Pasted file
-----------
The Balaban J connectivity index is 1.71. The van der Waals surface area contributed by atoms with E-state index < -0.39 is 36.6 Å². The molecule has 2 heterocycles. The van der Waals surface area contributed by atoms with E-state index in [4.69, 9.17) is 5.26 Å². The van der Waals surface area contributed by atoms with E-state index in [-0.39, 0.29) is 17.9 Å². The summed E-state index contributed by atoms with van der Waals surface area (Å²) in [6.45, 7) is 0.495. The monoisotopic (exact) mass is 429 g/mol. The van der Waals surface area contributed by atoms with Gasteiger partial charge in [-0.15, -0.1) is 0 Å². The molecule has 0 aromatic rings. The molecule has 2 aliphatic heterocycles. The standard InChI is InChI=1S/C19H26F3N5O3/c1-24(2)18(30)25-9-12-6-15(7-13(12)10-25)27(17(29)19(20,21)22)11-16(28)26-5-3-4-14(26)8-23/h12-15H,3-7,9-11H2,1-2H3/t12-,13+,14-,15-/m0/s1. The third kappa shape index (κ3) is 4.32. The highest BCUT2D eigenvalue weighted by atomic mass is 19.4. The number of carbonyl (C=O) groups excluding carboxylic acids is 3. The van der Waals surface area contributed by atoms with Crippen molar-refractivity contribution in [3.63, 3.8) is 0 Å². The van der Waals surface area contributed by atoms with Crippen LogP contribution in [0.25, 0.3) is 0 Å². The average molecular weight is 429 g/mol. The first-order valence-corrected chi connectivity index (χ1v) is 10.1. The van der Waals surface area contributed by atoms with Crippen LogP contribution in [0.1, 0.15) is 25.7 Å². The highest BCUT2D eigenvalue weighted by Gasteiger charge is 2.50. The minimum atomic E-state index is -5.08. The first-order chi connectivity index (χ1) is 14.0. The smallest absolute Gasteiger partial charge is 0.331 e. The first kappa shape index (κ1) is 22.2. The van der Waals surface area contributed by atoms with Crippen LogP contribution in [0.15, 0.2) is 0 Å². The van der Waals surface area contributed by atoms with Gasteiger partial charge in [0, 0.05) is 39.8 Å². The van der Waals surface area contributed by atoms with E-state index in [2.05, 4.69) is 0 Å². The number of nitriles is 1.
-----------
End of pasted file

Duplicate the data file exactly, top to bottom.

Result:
The Balaban J connectivity index is 1.71. The van der Waals surface area contributed by atoms with E-state index < -0.39 is 36.6 Å². The molecule has 2 heterocycles. The van der Waals surface area contributed by atoms with E-state index in [4.69, 9.17) is 5.26 Å². The van der Waals surface area contributed by atoms with E-state index in [-0.39, 0.29) is 17.9 Å². The summed E-state index contributed by atoms with van der Waals surface area (Å²) in [6.45, 7) is 0.495. The monoisotopic (exact) mass is 429 g/mol. The van der Waals surface area contributed by atoms with Gasteiger partial charge in [-0.15, -0.1) is 0 Å². The molecule has 0 aromatic rings. The molecule has 2 aliphatic heterocycles. The standard InChI is InChI=1S/C19H26F3N5O3/c1-24(2)18(30)25-9-12-6-15(7-13(12)10-25)27(17(29)19(20,21)22)11-16(28)26-5-3-4-14(26)8-23/h12-15H,3-7,9-11H2,1-2H3/t12-,13+,14-,15-/m0/s1. The third kappa shape index (κ3) is 4.32. The highest BCUT2D eigenvalue weighted by atomic mass is 19.4. The number of carbonyl (C=O) groups excluding carboxylic acids is 3. The van der Waals surface area contributed by atoms with Crippen molar-refractivity contribution in [3.63, 3.8) is 0 Å². The van der Waals surface area contributed by atoms with Crippen LogP contribution in [0.25, 0.3) is 0 Å². The average molecular weight is 429 g/mol. The first-order valence-corrected chi connectivity index (χ1v) is 10.1. The van der Waals surface area contributed by atoms with Crippen LogP contribution in [0.1, 0.15) is 25.7 Å². The highest BCUT2D eigenvalue weighted by Gasteiger charge is 2.50. The minimum atomic E-state index is -5.08. The first-order chi connectivity index (χ1) is 14.0. The smallest absolute Gasteiger partial charge is 0.331 e. The first kappa shape index (κ1) is 22.2. The van der Waals surface area contributed by atoms with Crippen LogP contribution in [0.15, 0.2) is 0 Å². The van der Waals surface area contributed by atoms with Gasteiger partial charge in [0, 0.05) is 39.8 Å². The van der Waals surface area contributed by atoms with E-state index in [2.05, 4.69) is 0 Å². The number of nitriles is 1.